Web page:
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ERIC Number: ED022366
Record Type: RIE
Publication Date: 1968-May
Pages: 26
Abstractor: N/A
Reference Count: 0
Changes in Young Children's Classroom Behavior after a Year of Computer-Assisted Instruction: An Exploratory Study. Research Memorandum.
Sears, Pauline S.; Feldman, David H.
When assessing the influence of computer assisted instruction, attention should be given not only to rate and error of performance in the acquisition of content, but also to non-performance aspects of children's behavior. To this purpose,, computer assisted instruction (CAI) was given to 45 first grade students for 35 minutes during each day of the school year, and their academic and social behaviors, as measured by 66 categories of a Behavior Survey Instrument, were compared to the behaviors of 27 other students who were teacher-taught (non-CAI). Data gathering was by point sampling; reliability of observation was achieved by two-man teams, independently judging the same behavior. Percents of agreement ranged from 60% to 98%. Between the beginning and the end of the school year, the social behavior scores for the CAI students decreased significantly while the corresponding scores for the non-CAI group significantly increased. This suggests that the individualized computer instruction made students less socially oriented while the unvarying group setting of the non-CAI students tended to increase their social skills. However, uncontrolled variance (e.g., the seven different classroom teachers involved) is an alternative hypothesis for the differences. The findings are interpreted as suggesting that CAI may reduce the expected positive relations among academic behavior, IQ, and achievement. (MJ)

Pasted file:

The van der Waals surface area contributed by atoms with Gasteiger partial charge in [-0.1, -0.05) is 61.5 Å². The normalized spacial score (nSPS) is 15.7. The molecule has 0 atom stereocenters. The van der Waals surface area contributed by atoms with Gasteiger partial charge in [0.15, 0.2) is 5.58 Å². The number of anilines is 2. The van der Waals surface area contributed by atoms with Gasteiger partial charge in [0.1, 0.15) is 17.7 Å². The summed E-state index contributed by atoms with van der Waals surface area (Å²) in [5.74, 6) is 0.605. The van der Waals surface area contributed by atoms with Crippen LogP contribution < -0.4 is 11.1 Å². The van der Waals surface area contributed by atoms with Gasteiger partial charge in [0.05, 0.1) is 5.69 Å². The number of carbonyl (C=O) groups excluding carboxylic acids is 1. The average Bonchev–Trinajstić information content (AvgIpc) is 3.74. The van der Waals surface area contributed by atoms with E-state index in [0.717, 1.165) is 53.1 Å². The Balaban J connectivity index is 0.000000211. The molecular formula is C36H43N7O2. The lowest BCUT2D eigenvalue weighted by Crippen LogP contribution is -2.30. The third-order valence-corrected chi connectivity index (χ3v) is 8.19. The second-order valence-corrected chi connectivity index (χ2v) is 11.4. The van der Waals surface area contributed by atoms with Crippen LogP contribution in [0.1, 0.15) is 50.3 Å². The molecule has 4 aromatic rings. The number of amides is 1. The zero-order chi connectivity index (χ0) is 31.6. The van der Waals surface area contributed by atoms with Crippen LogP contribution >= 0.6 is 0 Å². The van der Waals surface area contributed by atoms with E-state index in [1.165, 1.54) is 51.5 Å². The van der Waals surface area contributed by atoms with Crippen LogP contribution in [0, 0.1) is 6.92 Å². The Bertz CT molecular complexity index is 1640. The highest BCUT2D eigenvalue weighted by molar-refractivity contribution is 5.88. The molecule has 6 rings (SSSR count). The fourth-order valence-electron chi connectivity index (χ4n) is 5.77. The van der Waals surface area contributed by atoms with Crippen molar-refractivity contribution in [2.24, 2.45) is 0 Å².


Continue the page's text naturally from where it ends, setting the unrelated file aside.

Publication Type: N/A
Education Level: N/A
Audience: N/A
Language: N/A
Sponsor: Office of Education (DHEW), Washington, DC. Bureau of Research.
Authoring Institution: Stanford Univ., CA. Stanford Center for Research and Development in Teaching.